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Community Colleges as Incubators of Innovation

reviewed by Yi Leaf Zhang - October 02, 2019

coverTitle: Community Colleges as Incubators of Innovation
Author(s): Rebecca A. Corbin & Ron Thomas (Eds.)
Publisher: Stylus Publishing, Sterling, VA
ISBN: 1620368633, Pages: 204, Year: 219
Search for book at Amazon.com

Since their inception in the early 1900s, community colleges in the United States have played an important role in addressing the needs of local employers and preparing a skilled workforce. Indeed, through their open-door policy, community colleges provide opportunities to students who otherwise might not have access to post-secondary education, helping prepare a diversified workforce for local communities. With the Fourth Industrial Revolution underway, it has become increasingly clear to community college leaders, policy-makers, and local businesses that community colleges are uniquely poised to not only prepare individuals for today’s workforce but also for the workforce of the future. Given this background, Community Colleges as Incubators of Innovation: Unleashing Entrepreneurial Opportunities for Communities and Students, newly published by the National Association for Community College Entrepreneurship (NACCE), is a timely publication addressing this important national workforce agenda.

This book emphasizes the pressing need for community colleges to play a major role in providing entrepreneurship education for all students and in promoting innovative entrepreneurial initiatives that benefit local communities. In addition, this book calls for a broader view of entrepreneurship education, encourages community colleges to adopt an entrepreneurial mindset when creating entrepreneurial programs and learning environments, and offers strategies for collaborating with local businesses and communities.

This book consists of nine chapters in addition to an introduction and a conclusion. Each chapter provides a particular perspective, while collectively they offer a coherent understanding of entrepreneurship education and depict a fuller picture of the entrepreneurial ecosystem through the lens of community colleges.

More specifically, in Chapter One, Langemo introduces a broader concept of entrepreneurship education, arguing that it is a mindset focused on problem-based learning that can empower every student to succeed in the 21st-century workforce. In Chapter Two, Gold and Kerly use Hillsborough Community College as an example, offering step-by-step instructions on how to build entrepreneurship programs at community colleges that can contribute to the new economy and benefit students. Next, in Chapter Three, Giovannini incorporates his first-hand experiences in developing an entrepreneurial ecosystem in multiple institutions and emphasizes the importance of adopting an entrepreneurial mindset to advance entrepreneurial culture and education. In Chapter Four, Mullin and Winkel discuss the importance of entrepreneurship education in workforce development and the critical role that community colleges can play in contributing to entrepreneurship education, which ultimately leads to job creation and economic growth.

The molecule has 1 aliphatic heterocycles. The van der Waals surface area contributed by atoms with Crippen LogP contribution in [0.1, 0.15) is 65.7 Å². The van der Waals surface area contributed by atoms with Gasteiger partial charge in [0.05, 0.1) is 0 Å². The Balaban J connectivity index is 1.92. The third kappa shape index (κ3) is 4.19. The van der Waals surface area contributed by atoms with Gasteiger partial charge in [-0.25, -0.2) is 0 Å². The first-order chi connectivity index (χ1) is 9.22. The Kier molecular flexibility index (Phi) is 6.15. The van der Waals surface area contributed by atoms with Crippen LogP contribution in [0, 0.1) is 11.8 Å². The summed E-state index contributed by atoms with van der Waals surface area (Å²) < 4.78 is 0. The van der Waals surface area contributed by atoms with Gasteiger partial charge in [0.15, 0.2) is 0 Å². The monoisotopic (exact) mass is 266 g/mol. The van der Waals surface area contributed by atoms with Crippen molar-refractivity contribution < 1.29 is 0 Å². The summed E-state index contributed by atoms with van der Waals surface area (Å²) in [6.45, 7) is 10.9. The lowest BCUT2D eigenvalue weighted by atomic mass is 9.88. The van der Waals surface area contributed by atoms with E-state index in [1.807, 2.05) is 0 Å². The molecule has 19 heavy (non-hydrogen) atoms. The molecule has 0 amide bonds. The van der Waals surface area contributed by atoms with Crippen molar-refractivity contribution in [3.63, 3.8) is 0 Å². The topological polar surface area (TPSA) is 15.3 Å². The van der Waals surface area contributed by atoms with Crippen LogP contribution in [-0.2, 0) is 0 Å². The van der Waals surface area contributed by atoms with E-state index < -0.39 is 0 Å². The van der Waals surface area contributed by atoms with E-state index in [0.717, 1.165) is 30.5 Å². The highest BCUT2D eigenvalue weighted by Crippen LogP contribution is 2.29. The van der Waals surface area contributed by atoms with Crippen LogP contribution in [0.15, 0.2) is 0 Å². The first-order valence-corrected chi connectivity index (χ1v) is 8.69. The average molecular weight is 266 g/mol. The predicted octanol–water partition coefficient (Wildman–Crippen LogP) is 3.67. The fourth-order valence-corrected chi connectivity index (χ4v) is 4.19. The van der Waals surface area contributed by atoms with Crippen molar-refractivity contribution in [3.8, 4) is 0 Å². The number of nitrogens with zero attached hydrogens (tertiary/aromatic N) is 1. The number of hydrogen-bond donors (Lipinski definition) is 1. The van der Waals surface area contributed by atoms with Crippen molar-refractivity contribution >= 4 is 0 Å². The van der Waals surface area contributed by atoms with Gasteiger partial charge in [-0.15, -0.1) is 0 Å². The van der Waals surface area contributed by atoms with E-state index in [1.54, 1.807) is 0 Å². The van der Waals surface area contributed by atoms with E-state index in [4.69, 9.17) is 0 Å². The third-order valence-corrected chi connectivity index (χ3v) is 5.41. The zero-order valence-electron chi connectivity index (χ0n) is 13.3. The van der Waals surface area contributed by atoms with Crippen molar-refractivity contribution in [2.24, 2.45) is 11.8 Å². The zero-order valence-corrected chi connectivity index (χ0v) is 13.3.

In Chapter FIve, Tello adopts Isenberg’s (2011) model to explain the six major domains of the entrepreneurial ecosystem in Lowell, Massachusetts, including (a) Conductive culture, (b) supportive policies and leadership, (c) institutional and infrastructure support, (d) high-quality human capital, (e) appropriate financial capital, and (f) venture-friendly markets. In Chapter Six, Hoover highlights the success stories and histories of building entrepreneurial ecosystems for K-12 students, college students, and adults in Northeast Ohio in the past decade. Hoover also shares significant lessons learned in developing youth, collegiate, and adult ecosystems. In Chapter Seven, Terrell and Kapp focus on a small community college and its critical role in developing an entrepreneurial ecosystem in West Virginia. This case study highlights the significance of an entrepreneurial mindset and attitude, providing insightful implications for other rural communities in the United States.

In Chapter Eight, Pumariega and Henderson articulate how community colleges can serve as entrepreneurial catalysts, using the Florida College System as an example. They also discuss two different perspectives on entrepreneurship in relation to community colleges: (a) community colleges offer various entrepreneurship education resources for students and local communities; and (b) community colleges adopt an entrepreneurial approach in serving the needs of students and communities. Finally, in Chapter Nine, Ton-Quinlivan emphasizes how community colleges can use Doing What Matters as a framework for collaborating with other stakeholders to develop entrepreneurship education and promote local and regional economies.